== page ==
And in both of these laws, we worked with Congress to put in a provision to require the testing of chemicals that disrupt the human endocrine system -- chemicals that change how our hormones function and could be linked to breast cancer and other diseases.

     We reduced toxic pollution from chemical plants by nearly 90 percent.  We took tough action against the burning of medical waste and other hazardous waste -- controlling 90 percent of the known sources of dioxin that accumulates in human tissue and in breast milk.  

     This Administration has cleaned up more Superfund toxic waste sites in the last five and half years than in the previous 12 years of the program.  And in the next four years, we will double the pace of clean-ups.

     Finally, I want to mention one last important way that this Administration is working with the people of this country to reduce pollution.  And that is to expand the public's right to know.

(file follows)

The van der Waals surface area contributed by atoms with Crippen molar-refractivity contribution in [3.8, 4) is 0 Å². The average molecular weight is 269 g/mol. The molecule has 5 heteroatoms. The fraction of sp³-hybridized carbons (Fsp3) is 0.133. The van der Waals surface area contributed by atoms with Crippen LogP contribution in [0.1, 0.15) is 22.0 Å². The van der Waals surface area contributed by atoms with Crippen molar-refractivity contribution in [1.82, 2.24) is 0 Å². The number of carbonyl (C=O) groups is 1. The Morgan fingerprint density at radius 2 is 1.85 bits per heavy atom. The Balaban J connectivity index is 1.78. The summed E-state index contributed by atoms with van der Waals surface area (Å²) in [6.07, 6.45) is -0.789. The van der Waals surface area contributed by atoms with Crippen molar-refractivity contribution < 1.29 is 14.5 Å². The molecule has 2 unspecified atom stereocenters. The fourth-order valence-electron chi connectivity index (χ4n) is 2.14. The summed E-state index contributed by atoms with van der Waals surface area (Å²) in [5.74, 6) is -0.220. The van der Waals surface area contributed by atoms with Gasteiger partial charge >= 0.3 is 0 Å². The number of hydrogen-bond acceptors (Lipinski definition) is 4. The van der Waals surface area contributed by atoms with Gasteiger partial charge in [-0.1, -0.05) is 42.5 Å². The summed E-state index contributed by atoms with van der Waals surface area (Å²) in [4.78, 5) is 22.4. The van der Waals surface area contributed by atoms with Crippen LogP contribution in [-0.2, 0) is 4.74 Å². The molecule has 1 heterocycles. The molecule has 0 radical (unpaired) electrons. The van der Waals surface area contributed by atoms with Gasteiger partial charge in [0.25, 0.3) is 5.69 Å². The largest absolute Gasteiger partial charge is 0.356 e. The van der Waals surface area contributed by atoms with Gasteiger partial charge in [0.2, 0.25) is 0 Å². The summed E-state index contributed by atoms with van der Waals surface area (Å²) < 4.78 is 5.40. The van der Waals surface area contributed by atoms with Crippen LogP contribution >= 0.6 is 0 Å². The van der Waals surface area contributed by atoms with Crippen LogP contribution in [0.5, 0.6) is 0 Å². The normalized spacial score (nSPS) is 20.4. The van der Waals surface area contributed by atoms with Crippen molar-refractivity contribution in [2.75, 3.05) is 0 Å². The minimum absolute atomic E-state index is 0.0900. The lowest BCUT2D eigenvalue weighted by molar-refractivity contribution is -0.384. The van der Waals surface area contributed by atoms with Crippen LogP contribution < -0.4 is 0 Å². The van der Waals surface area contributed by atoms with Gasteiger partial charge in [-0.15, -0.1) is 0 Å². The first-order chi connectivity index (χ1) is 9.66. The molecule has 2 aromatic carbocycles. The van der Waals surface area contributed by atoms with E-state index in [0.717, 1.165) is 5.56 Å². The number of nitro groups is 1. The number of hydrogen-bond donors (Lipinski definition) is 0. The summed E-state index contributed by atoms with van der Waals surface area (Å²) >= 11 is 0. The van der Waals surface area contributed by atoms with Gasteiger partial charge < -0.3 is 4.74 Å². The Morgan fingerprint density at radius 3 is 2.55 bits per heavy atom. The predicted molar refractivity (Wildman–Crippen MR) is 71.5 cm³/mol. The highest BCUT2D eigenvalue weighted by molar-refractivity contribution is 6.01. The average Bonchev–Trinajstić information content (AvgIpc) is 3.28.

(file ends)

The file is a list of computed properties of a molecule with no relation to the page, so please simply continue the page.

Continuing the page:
Consider this:  Ten years ago, this country began to require that industrial facilities report to their communities about the toxic chemicals they were releasing into the environment.  And in those facilities required to report to the public -- even though our economy has grown tremendously -- toxic emissions have gone down by almost half.

     Well, we want more results like that.  This Administration has doubled the number of chemicals that must be reported.  We increased by 30 percent the number of facilities that have to report. Recently, the Vice President announced for the first time ever, we're going to require companies to conduct basic public health testing for the 3,000 chemicals that are most used in this country.

     And for the first time ever, we're going to require companies to report to the public about persistent chemicals that build up in human tissue and in breast milk.